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Lessons you learn over and over. And over. Plus, saddles..(7 posts)

Lessons you learn over and over. And over. Plus, saddles..Leisure
Jun 18, 2002 11:22 PM
Ever have a problem, tell yourself "I'll never do that again", only to remember that's what you had said last time? And it only gets more embarassing after the fourth or fifth time? "No, really, this time really is the last." Well, here are a few that tend to come up for me. I'm interested in what others find themselves relearning. Maybe we can stop each other before we go out and do it again. Serious and funny responses both welcome.

1. Never practice wheelies wearing clipless pedals.

2. The day you go riding without gloves is the day you shred up your hands in a crash.

3. Just because the guy riding with you has a pump, toolkit, wheeltruing device, CO2 cartridges, and tire sealant doesn't mean he has a tube.

4. This is the serious one which I'm thinking may account for some people's varying experiences with cutout/formfitting seats. I hadn't been able to figure out why I had been getting intermittent numbness this year on my once seemingly infallible Terry Fly seat when the last two seasons I never had a problem. Yesterday I went on a mountain ride, but my padded shorts were in the wash, so I went in jean shorts. This had been a problem trail for me all year, because it maintained essentially the same mild incline all the way up that hits me with the hardest numbness. But in my jean shorts I didn't have any, and then I remembered: THICK PADDING IN YOUR SHORTS MUTES THE BENEFIT OF THE CUTOUT BY DIFFUSING YOU BODYWEIGHT BACK OVER THE AREA THAT THE CUTOUT IS ATTEMPTING TO PROTECT. I never wore my bike shorts on mellow trails last year, only on the ones that were too steep to give me any numbness. This year I had been using padded bike shorts almost exclusively, and have been getting more (though confusingly intermittent) numbness. Guess I'm going to buy more shorts with thinner padding. So, for those still struggling with different saddles, here's yet another thing to think about. And check your shorts.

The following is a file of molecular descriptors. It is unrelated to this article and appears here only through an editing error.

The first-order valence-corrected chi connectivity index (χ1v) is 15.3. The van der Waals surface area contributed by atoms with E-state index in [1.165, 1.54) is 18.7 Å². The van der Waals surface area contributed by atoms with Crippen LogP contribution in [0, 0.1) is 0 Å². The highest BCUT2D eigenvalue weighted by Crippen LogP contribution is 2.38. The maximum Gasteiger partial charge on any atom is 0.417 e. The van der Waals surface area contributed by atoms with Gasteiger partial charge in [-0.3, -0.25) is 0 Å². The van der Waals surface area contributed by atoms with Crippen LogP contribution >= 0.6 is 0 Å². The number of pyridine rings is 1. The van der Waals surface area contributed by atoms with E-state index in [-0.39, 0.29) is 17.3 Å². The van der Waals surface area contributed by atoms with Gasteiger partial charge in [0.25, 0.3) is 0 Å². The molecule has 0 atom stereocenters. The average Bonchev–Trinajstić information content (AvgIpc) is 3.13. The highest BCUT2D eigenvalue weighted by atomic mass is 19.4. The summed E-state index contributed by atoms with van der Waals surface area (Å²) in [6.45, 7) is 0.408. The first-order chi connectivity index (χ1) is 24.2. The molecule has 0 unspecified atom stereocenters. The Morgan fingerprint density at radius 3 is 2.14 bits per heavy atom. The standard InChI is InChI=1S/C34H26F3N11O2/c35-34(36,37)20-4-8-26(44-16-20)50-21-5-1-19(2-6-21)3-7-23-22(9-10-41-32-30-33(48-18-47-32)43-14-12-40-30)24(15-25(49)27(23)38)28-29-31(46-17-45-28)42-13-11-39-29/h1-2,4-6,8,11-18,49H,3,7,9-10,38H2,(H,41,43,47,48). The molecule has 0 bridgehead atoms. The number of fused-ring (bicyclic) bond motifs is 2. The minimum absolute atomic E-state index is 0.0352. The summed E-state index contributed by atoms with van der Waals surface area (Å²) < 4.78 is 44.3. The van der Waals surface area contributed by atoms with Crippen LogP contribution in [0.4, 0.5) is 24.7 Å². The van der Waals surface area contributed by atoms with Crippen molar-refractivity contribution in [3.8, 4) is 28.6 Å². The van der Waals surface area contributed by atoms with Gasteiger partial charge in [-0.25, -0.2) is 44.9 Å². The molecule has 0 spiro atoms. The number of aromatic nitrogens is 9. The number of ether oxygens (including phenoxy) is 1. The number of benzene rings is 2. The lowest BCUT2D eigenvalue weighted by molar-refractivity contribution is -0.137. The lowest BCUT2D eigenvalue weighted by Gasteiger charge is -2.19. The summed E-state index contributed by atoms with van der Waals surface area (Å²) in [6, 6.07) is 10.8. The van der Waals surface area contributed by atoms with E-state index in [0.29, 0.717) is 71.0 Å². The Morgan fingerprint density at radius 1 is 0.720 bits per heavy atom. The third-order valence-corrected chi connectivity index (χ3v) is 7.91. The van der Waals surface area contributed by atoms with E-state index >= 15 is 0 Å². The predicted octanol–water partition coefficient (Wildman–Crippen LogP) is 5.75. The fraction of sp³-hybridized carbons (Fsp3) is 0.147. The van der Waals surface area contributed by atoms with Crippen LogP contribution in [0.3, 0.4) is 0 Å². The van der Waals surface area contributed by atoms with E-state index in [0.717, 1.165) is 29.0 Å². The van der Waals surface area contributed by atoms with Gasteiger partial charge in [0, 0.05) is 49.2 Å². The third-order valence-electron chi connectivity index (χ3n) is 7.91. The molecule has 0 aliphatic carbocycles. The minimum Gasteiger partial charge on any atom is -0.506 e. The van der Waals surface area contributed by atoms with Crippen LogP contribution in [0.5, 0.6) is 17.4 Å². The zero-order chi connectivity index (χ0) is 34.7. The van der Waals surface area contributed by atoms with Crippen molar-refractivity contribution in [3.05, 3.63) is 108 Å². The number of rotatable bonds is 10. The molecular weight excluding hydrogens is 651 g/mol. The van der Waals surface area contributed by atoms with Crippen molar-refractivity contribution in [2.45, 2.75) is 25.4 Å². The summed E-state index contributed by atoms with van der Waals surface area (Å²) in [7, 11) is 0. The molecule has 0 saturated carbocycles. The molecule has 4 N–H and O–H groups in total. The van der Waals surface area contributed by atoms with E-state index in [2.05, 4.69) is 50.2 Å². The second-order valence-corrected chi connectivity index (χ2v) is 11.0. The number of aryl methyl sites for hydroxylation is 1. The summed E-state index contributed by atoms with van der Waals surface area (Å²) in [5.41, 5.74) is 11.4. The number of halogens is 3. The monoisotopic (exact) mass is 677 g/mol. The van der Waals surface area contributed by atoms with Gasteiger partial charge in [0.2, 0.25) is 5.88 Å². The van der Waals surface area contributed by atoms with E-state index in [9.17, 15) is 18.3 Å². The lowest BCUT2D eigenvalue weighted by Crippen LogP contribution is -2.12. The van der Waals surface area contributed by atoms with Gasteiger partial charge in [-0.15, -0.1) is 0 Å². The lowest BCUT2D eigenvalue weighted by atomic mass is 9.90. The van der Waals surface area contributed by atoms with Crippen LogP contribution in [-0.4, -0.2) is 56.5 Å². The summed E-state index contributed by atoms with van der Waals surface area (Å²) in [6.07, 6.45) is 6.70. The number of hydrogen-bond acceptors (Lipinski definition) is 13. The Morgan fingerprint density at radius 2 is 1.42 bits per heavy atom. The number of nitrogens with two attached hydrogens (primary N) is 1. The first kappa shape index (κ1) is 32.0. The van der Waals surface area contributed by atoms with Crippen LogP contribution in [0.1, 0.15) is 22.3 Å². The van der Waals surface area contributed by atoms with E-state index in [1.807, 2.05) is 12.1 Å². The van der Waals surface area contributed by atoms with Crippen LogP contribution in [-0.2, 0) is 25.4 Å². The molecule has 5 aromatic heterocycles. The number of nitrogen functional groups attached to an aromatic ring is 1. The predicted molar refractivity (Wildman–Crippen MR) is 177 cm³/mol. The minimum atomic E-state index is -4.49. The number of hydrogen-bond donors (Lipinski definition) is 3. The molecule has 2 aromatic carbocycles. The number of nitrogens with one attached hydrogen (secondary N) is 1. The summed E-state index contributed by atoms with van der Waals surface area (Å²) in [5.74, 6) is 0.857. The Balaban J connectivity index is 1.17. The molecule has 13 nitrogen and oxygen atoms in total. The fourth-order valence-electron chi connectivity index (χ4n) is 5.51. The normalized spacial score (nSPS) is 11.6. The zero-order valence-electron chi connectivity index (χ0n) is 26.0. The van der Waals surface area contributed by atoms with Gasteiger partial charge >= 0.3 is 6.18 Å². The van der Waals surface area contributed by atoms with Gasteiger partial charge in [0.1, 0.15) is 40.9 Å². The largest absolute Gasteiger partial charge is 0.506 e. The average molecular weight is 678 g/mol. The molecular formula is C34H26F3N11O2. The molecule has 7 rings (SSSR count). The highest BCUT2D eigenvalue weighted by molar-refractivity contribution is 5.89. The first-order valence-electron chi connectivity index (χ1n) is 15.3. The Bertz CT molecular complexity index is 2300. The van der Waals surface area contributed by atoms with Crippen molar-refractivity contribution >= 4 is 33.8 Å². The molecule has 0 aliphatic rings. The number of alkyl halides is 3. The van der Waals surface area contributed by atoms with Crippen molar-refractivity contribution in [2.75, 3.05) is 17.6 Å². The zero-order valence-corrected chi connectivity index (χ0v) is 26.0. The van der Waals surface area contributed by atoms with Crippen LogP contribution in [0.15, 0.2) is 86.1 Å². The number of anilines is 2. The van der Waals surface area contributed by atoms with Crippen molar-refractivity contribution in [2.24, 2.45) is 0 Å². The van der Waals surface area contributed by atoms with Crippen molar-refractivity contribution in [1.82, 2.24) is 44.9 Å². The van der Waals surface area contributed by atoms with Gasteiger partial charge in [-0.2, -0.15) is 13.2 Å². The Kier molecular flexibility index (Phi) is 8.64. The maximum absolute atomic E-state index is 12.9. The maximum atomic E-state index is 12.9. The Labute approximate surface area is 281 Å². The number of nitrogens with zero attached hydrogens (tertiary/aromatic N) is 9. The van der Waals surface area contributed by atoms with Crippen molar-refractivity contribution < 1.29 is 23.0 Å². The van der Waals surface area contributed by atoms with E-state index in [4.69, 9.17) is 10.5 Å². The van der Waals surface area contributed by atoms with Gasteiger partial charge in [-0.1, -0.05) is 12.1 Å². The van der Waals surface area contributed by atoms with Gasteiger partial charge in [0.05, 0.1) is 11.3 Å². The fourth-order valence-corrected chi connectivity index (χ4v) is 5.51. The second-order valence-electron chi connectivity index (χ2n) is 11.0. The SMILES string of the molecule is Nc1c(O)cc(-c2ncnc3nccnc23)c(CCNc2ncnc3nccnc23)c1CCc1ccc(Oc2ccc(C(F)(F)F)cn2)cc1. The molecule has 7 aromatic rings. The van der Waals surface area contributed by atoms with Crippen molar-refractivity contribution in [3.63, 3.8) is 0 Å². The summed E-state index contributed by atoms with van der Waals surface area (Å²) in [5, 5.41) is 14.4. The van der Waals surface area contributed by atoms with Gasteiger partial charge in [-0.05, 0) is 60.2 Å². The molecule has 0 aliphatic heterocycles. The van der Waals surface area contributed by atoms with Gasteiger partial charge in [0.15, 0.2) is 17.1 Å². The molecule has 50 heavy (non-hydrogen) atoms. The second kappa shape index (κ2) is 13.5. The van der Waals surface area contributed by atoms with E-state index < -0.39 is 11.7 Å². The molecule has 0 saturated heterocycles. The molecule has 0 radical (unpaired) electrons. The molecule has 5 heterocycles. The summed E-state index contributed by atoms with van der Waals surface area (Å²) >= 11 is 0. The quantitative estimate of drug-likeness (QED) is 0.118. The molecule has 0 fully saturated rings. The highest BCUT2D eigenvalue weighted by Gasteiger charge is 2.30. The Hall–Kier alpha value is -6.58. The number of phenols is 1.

A lesson you learn "over an over" was never learned.refusenik
Jun 19, 2002 4:06 AM
Bring sugar on long rides!Nessism
Jun 19, 2002 5:07 AM
For some reason I never remember. Maybe the bonking is causing brain damage?

Ed
Another lesson! Have you been there?Juanmoretime
Jun 19, 2002 6:00 AM
Leave well enough alone! That new piece of candy, component for you bike, catches your eye. Your bike is already working flawlessly. You buy it, and then find you need to buy something else to make it work properly on your bike. Or you buy it put it on your bike only to find you have the dreaded creak and keep replacing components until you eliminate it. You have now spent hundreds more than you had originally had intended to.

Have you been there?
Amen! Leave well enough alonetarwheel
Jun 19, 2002 6:11 AM
Switched to the much ballyhooed Speedplay pedals this spring because I was annoyed by my Looks' creaking noises. After never, ever experiencing knee problems, they started bothering me with the Speeds and I still haven't totally worked through the problem even after ditching the Speeds and going back to Looks. Repeat after me: If it ain't broke, don't fix it.

Another lesson I've learned the hard way -- don't experiment with adjusting saddle height and things like that while out on a long ride. You guessed it, I snapped a seatpost binder bolt twice while 20 miles from home trying to make minor adjustments on the road. I now carry a spare, but won't be making any more adjustments while riding unless absolutely necessary.
Excellent advice.gs6769
Jun 19, 2002 7:35 AM
I needed to read these words today as I was eyeing Ultegra in the (snicker) Colorado Cyclist catalog (really, JUST the Ultegra) this morning. Once I got to work and thought about my ride last night I realized that the 105 I've got is working perfecly well and suits my purposes quite nicely. I've decided to chill and replace stuff as need and common sense dictate. Thanks.
Don't let the ego make promises my body can't keep. -nmTig
Jun 19, 2002 6:35 AM